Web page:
Flatlander (short story)

From Wikipedia, the free encyclopedia
by Larry Niven
CountryUnited States
SeriesKnown Space
Genre(s)Science fiction
Published inWorlds of If
Publication typeMonthly
PublisherQuinn Publications
Published in EnglishMarch 1967
← Preceded by
At the Core
Followed by →

"Flatlander" is an English language science fiction short story by American writer Larry Niven, published in 1967. It is the third in the series of Known Space stories featuring crashlander Beowulf Shaeffer. The short story was originally published in Worlds of If, March 1967, and reprinted in Neutron Star,[1] and Crashlander.[2]

Plot summary[edit]

Traveling to Earth after his trip to the core of the Milky Way Galaxy, Beowulf "Bey" Shaeffer befriends Gregory Pelton, a fabulously wealthy and gregarious flatlander (Earth-born human) who calls himself Elephant. Irritated at always being labeled a flatlander despite having logged many hours in space, Elephant decides to visit the most unusual system in or near Known Space and has his agents put in a call to meet with the nearest Outsider vessel. Elephant, as well as two women named Diana and Sharrol, show Shaeffer around Earth for a few days; Shaeffer and Sharrol quickly develop a romantic relationship.

Four days after landing on Earth, Elephant and Shaeffer travel to the edge of Known Space in Elephant's ship, the Slower Than Infinity (written ST∞), to meet the Outsiders for information on the location of the most unusual system in Known Space. The Outsiders charge a million "stars" (the interstellar currency) for the whereabouts of the system and Elephant accepts; the Outsiders also offer to explain, for an additional two hundred thousand stars, what exactly makes the star system unusual. Elephant declines when they reveal that he will be able to find this out for himself.

The Outsiders ferry the Slower Than Infinity to the system. The two make a list of particularities apparent about the planet orbiting what Shaeffer dubs the Fast Protosun:

  • Velocity of the system relative to Known Space, 0.8 c .
  • Possible extragalactic origin.
  • Only protostar in Known Space.
  • Extremely high radiation levels, which would result in their suit shielding breaking down in 3 days, the extension bubble in 20 hours.
  • Very smooth surface of the planet, as if polished.
  • The system is relatively clear of meteors
  • Protosun too thin for fusion, yet glowing.
  • The planet has no lithosphere, it appears to be worn down to the asthenosphere which has hardened in the interstellar cold.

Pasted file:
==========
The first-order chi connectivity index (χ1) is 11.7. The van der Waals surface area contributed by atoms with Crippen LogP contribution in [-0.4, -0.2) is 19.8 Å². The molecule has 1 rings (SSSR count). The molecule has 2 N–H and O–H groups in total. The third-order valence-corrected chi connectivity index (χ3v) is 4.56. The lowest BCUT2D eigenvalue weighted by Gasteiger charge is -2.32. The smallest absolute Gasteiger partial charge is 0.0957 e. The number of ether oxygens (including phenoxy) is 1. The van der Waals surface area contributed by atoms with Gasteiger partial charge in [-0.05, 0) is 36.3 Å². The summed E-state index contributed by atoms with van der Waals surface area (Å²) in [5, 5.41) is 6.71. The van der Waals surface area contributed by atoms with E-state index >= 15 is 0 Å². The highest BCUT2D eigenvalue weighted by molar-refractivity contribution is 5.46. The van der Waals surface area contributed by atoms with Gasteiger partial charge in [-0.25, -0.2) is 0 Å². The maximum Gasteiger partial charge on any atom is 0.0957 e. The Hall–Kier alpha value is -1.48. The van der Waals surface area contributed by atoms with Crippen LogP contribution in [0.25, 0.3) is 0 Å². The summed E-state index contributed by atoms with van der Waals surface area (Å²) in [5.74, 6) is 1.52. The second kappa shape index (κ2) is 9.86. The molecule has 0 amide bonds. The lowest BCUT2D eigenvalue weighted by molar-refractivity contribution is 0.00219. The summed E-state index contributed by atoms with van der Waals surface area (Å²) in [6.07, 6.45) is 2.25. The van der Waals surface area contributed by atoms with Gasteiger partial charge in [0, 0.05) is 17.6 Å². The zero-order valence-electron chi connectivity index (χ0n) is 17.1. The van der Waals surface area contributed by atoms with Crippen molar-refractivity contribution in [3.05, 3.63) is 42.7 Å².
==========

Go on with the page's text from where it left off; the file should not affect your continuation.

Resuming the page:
• An asteroid crater was nearly eroded away from interstellar dust, which should be too thin to work so fast.
  • There are helium II lifeforms present on the planet.
  • The lifeforms are all on the back side of the planet relative to its course through Known Space, as if they feared the interstellar dust.
  • The so-called "indestructible" General Products hull evaporates while within its vicinity.

Endangered by the final peculiarity, they only have just enough time to get their helmets on. The remainder of the ship, along with the stowed extension bubble, is still intact. Elephant insists on attempting to land on the planet anyway but Shaeffer convinces him that, unless he can explain why the General Products hull disappeared, they should run for it. Elephant agrees, resentfully, but says that if he were alone he would go down.

With some difficulty, they return to Jinx. Most of the trip is made in silence as Elephant is not happy about running. Shaeffer gets in contact with a General Products puppeteer, declaring that his GP hull failed. He gives the puppeteer details about their exploration of the fast protosun and the puppeteer agrees to pay the indemnity, noting that they were unaware that such quantities of antimatter were present anywhere in the galaxy. This, the puppeteer explains, is what caused the hull to evaporate.

It is thus revealed to Shaeffer and Elephant that what made the system the most distinctive was its composition: antimatter, which General Products hulls are not resistant to. Elephant finally understands why he’s just a "flatlander": He does not instinctively recognize that the universe is a dangerous place to live.

See also[edit]


  1. ^ Neutron Star, Larry Niven, New York: Ballantine, 1968, pp. 129–171 (ISBN 0-345-29665-6)
  2. ^ Crashlander, Larry Niven, New York: Ballantine, 1994, pp. 57–101 (ISBN 0-345-38168-8)

External links[edit]